Electric buses on urban routes started in 2018 in Wenatchee, Washington. That may not sound groundbreaking, but the special thing about it is Link Transit also chose wireless charging for those buses.
According to Momentum Dynamics, which provided the wireless charging solutions, the choice was made in part due to the high efficiency of its system. The key selling point, naturally, is this allowed an electric bus to drive with essentially unlimited range thanks to automatic opportunity charging along the bus’s route. While stopping for passengers, the buses were collecting energy as well.
The news now is that 50 MWh of energy have now been transmitted wirelessly for these electric buses in Wenatchee, Washington.
Momentum notes that even during the cold 2019–2020 winter weather, a Wenatchee bus featuring the wireless system ran a 14-hour scheduled route and maintained its battery charge above 90% the whole way through the journey.
For any of us normal electric vehicle (electric car) drivers, that sounds a bit stunning — a 14-hour trip without charging and you stay over 90% the whole time.
This could be a key solution for quicker adoption of electric bus fleets. Working as an error-free system, the vehicles have a range effectively exceeding even diesel buses. The buses return to the depot with an almost full battery and in turn need much less charging overnight. It follows that the depot’s electricity demand causes much less stress on the electric utility as well.
“We are delighted to have reached such a significant milestone as we work to keep our customers satisfied and make the air and streets of the Wenatchee area cleaner,” said Richard DeRock of Link Transit. “This faultless system has allowed us to easily deploy an electric bus on a route that would otherwise have been very challenging for a depot-only charged vehicle.”
Momentum describes that the system can be installed within the street pavement or on a garage floor, with the automatic system invisible at the point of charging. The system is quiet as well.
The unobtrusive, space-saving qualities are a key to the well-being of urban dwellers and their cities. No clutter, no extra noise. In fact, reduced noise thanks to the quiet electric powertrains of electric buses.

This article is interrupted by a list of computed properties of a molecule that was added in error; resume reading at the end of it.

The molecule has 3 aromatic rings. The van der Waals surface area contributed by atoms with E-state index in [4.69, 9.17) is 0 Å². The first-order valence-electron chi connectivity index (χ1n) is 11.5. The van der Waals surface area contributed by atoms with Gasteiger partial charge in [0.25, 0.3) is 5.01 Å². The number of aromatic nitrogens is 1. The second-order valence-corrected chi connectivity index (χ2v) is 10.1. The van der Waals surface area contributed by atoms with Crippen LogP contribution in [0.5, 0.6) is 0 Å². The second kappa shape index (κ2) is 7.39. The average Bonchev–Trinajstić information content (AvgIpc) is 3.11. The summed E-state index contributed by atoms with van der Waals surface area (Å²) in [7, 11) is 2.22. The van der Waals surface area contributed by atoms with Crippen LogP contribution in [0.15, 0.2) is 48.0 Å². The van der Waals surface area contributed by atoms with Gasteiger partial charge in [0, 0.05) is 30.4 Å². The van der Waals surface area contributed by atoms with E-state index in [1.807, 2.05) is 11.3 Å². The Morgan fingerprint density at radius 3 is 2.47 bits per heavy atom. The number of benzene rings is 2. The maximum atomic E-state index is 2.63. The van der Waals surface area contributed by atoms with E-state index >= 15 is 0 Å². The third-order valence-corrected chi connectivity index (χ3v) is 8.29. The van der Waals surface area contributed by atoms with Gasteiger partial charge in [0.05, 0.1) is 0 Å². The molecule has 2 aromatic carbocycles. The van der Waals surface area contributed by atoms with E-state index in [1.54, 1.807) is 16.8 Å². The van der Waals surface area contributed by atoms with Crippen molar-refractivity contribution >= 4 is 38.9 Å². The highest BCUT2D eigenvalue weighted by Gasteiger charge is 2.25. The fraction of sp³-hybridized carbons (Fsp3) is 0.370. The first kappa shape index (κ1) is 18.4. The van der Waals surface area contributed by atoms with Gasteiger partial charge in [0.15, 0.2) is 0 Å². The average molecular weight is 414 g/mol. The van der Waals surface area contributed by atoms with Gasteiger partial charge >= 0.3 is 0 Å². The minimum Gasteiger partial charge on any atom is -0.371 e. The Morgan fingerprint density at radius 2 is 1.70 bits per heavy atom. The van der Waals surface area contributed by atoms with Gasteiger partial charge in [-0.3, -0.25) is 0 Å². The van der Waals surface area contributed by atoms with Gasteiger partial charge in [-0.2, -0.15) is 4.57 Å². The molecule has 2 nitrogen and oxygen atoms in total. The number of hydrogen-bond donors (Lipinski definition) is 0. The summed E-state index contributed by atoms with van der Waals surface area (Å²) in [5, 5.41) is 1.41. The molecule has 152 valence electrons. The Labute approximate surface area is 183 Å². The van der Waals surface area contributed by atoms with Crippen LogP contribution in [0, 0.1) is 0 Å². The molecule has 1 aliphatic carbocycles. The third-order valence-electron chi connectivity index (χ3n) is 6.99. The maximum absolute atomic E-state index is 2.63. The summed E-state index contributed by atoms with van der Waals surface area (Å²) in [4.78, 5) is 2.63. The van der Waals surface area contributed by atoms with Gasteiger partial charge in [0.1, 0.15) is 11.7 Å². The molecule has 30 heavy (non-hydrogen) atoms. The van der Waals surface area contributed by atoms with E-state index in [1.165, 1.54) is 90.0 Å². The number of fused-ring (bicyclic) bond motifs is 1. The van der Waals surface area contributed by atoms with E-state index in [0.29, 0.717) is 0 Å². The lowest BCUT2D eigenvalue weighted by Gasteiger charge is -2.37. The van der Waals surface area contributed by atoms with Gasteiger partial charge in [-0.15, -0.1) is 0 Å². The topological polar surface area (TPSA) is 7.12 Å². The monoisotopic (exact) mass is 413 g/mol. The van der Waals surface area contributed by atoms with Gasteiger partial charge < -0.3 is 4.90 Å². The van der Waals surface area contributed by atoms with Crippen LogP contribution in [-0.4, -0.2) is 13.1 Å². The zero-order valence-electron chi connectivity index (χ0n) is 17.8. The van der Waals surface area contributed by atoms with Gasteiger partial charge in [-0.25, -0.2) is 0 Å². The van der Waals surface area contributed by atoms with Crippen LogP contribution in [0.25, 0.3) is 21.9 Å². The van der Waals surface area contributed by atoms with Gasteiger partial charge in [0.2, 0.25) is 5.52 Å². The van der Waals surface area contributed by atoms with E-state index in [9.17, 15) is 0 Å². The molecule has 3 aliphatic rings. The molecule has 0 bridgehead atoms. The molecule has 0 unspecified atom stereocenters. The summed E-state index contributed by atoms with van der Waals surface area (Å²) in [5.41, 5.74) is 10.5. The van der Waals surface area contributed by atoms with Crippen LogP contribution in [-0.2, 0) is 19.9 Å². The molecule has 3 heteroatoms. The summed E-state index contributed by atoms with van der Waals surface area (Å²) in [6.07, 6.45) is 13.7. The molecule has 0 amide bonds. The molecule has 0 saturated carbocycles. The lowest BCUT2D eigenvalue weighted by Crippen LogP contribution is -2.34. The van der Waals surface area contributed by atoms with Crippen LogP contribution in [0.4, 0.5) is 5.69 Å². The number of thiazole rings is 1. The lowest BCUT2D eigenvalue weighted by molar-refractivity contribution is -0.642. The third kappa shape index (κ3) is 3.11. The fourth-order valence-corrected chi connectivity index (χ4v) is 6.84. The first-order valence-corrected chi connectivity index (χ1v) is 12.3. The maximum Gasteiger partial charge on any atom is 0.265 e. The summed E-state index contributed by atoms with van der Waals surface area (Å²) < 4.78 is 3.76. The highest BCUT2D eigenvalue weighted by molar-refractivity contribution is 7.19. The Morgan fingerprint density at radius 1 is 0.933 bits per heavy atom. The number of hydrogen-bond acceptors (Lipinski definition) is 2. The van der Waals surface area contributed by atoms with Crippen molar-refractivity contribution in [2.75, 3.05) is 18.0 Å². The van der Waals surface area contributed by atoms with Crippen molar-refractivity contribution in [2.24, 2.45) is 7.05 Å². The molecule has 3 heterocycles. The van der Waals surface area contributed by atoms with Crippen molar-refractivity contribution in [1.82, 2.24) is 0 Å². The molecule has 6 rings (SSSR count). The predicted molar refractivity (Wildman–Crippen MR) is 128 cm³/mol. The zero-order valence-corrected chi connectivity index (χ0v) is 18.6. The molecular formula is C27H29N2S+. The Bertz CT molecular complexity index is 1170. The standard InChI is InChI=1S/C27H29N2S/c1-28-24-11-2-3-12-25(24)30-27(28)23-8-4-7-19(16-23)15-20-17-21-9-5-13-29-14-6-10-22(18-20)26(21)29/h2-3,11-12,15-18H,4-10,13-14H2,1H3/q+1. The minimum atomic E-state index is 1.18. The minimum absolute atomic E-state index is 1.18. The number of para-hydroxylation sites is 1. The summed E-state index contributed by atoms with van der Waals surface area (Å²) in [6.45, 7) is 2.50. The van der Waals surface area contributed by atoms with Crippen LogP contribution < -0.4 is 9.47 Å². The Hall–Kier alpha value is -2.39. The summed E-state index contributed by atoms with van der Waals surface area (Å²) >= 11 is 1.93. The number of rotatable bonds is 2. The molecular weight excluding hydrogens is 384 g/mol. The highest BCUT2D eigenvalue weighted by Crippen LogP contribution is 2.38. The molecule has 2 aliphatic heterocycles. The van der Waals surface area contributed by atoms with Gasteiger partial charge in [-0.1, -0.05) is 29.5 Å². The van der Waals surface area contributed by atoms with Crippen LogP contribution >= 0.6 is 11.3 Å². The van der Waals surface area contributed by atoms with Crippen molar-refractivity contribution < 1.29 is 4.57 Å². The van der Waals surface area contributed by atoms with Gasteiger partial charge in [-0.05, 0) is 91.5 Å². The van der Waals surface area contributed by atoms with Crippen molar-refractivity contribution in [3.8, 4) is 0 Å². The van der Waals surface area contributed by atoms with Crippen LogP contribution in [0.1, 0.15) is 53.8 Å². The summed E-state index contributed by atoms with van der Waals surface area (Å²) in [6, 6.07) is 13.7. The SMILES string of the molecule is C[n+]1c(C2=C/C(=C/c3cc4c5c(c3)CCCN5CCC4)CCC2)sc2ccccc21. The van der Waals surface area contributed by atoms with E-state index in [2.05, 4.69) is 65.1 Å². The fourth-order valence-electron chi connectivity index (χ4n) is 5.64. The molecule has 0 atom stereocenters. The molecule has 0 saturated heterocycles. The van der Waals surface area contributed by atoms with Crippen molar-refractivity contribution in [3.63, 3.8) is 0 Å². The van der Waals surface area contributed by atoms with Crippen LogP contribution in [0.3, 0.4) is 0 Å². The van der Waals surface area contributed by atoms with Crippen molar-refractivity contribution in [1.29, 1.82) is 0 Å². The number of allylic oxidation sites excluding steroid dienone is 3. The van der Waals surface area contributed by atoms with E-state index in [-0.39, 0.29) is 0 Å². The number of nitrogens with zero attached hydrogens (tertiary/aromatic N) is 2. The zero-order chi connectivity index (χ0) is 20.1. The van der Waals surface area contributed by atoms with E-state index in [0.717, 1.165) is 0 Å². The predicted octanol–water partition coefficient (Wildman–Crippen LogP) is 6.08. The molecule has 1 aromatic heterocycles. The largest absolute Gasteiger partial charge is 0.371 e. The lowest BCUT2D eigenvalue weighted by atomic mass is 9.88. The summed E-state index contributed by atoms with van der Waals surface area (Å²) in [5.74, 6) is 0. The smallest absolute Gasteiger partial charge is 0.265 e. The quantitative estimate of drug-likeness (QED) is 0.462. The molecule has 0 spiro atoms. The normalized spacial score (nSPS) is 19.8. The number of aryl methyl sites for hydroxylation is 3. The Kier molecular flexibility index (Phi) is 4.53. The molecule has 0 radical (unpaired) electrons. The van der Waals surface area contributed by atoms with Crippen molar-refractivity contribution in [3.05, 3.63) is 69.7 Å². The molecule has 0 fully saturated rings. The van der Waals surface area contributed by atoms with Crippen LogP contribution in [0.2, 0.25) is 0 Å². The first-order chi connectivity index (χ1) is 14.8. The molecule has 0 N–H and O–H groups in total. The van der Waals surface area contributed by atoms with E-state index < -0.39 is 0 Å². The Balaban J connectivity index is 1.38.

“Wireless charging makes fleet management very efficient because the system delivers increased range and eliminates the need for a depot full of cables and chargers, all of which are subject to wear and tear and creates a hazardous condition for workers,” noted Andy Daga, CEO of Momentum Dynamics, pitching his company to the public of course. “It is the most cost-effective charging system for fleets available today.”
People often raise concerns about efficiency when it comes to wireless charging systems — they often aren’t as efficient as a cable when it comes to transferring electricity. However, there’s also efficiency to consider with regards to worker time, safety protocols, maintenance of frequently used and moved tools.
Opportunity charging so that electric vehicles can stay in service without driving range restrictions seems like the future of mobility, and the present in Wenatchee. It follows that the fleets will also need fewer buses to satisfy their route demands, again providing a financial efficiency bonus.
“Following this successful program, Link Transit now plans route expansion and will add 10 new electric buses to its fleet in 2020. All buses will be fitted with Momentum Dynamics’ wireless charging receivers and Momentum will provide 3 additional on-route charging stations, each capable of delivering 300 kW.”
Wireless charging for electric vehicles has been a hot item of debate for many years, but there is no denying that it is moving forward in some locations. As long as the results look positive and help the bottom line, I think we should expect that progress to continue.
What do you think of wireless electric vehicle charging — especially wireless electric bus charging — these days? What do you think of this Momentum Dynamics trial in Washington? Is the era of wireless electric bus charging arriving at last?